Butterflies of North Carolina

Common Name begins with:
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Scientific Name begins with:
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Once on a species account page, clicking on the "View PDF" link will show the flight data for that species, for each of the three regions of the state.
Other information, such as high counts and earliest/latest dates, can also been seen on the PDF page.

Related Species in PIERIDAE:
comNameOrange Sulphur by Randy Newman => Fort Macon State Park, 2003-07-26
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[Google Images]     BoA [Images ]
sciNameColias eurytheme
Link to BAMONA species account.
mapClick on a county for list of all database records for the species in that county.
distributionDISTRIBUTION: Statewide; undoubtedly occurs in all 100 counties in NC.
abundanceABUNDANCE: Declining. Fairly common to common in the mountains and upper Piedmont; may be abundant in a few areas (such as some mountain meadows). Mostly fairly common (at least locally) in the Piedmont, and uncommon in the Coastal Plain (now). It has greatly declined in NC in the past 15 years and can be uncommon now in some counties in the Piedmont and mountains.
flightFLIGHT PERIOD: Several broods, probably four or five; mainly from early March to late November, with scattered records in December, January, and February. The species has no gaps in the flight periods in the three provinces in NC.
habitatHABITAT: Open country, usually in cultivated areas. Most common in cultivated fields with alfalfa or other legumes; dozens may also be seen flying over fields and meadows. Also seen along woodland borders, gardens, etc. It is not found in the shade of forests.
plantsFOOD AND NECTAR PLANTS: Foodplants are legumes such as alfalfa (Medicago sativa) and clovers (Trifolium spp.). The species nectars on a wide variety of plants, particularly in croplands with flowers -- alfalfa, red clover, white clover, etc.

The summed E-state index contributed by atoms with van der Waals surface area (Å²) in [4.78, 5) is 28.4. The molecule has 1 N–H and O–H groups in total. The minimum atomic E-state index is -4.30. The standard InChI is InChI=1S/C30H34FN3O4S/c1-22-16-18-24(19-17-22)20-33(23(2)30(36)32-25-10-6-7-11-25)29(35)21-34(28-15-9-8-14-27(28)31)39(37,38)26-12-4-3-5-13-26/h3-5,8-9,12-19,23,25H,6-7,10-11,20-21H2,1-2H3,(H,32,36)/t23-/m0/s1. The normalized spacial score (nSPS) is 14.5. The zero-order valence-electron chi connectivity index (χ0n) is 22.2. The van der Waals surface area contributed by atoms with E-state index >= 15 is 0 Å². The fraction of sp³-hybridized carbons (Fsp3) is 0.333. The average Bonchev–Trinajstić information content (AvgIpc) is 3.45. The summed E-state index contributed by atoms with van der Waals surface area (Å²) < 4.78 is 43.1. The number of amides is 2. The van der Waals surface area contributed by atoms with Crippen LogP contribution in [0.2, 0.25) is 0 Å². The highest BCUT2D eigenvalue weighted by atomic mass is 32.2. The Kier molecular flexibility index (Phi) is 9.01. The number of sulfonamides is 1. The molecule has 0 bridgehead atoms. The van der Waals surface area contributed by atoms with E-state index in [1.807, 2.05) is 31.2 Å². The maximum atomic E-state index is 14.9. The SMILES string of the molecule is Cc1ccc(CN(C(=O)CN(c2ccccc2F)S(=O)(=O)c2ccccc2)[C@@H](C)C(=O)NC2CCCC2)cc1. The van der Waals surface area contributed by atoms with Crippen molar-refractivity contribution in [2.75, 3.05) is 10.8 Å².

commentsCOMMENTS: Identification of this species versus Clouded Sulphur is often difficult. However, this species certainly outnumbers the Clouded over nearly all of the state, especially in the Coastal Plain and most of the Piedmont. The historic range of this species in North America is uncertain, but it spread in range and in numbers with the increase in croplands in the East. Despite its numbers in NC, it is usually far outnumbered in most of the Coastal Plain, especially from July onward, by the Sleepy Orange and the Cloudless Sulphur.

Numbers were severely curtailed over much of the state by cold, wet weather in spring 1999, and populations were slow to recover in 1999-2000. A drought lasting at least four years, and the continued loss of farmland to development, has sent numbers tumbling recently. Some Fourth of July counts are now having difficulty in finding this species, even in areas where formerly numerous 15 years ago.
state_statusS5
fed_statusG5
synonym
other_nameAlfalfa Butterfly
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page_num16

Links to other butterfly galleries: [Cook] [Lynch] [Pippen] [Pugh]
Photo by: Roger Rittmaster
Comment: Durham Co.
Orange Sulphur - Click to enlarge
Photo by: Tom Sanders
Comment: 8/15/2010 at Rural Hill, Mecklenburg County
Orange Sulphur - Click to enlarge
Photo by: Salman Abdulali
Comment: female, River Park North, Pitt County, 2007-11-01
Orange Sulphur - Click to enlarge
Photo by: Sven Halling
Comment: female, Sep 20, 2012, Dinkins Bottoms, Yadkin County
Orange Sulphur - Click to enlarge
Photo by: Sven Halling
Comment: male, Jun 11, 2013, Madison County
Orange Sulphur - Click to enlarge
Photo by: Sven Halling
Comment: Jun 11, 2013, Madison County
Orange Sulphur - Click to enlarge
Photo by: Sven Halling
Comment: female, Sep 27, 2014, Pilot Mountain State Park, Surry County
Orange Sulphur - Click to enlarge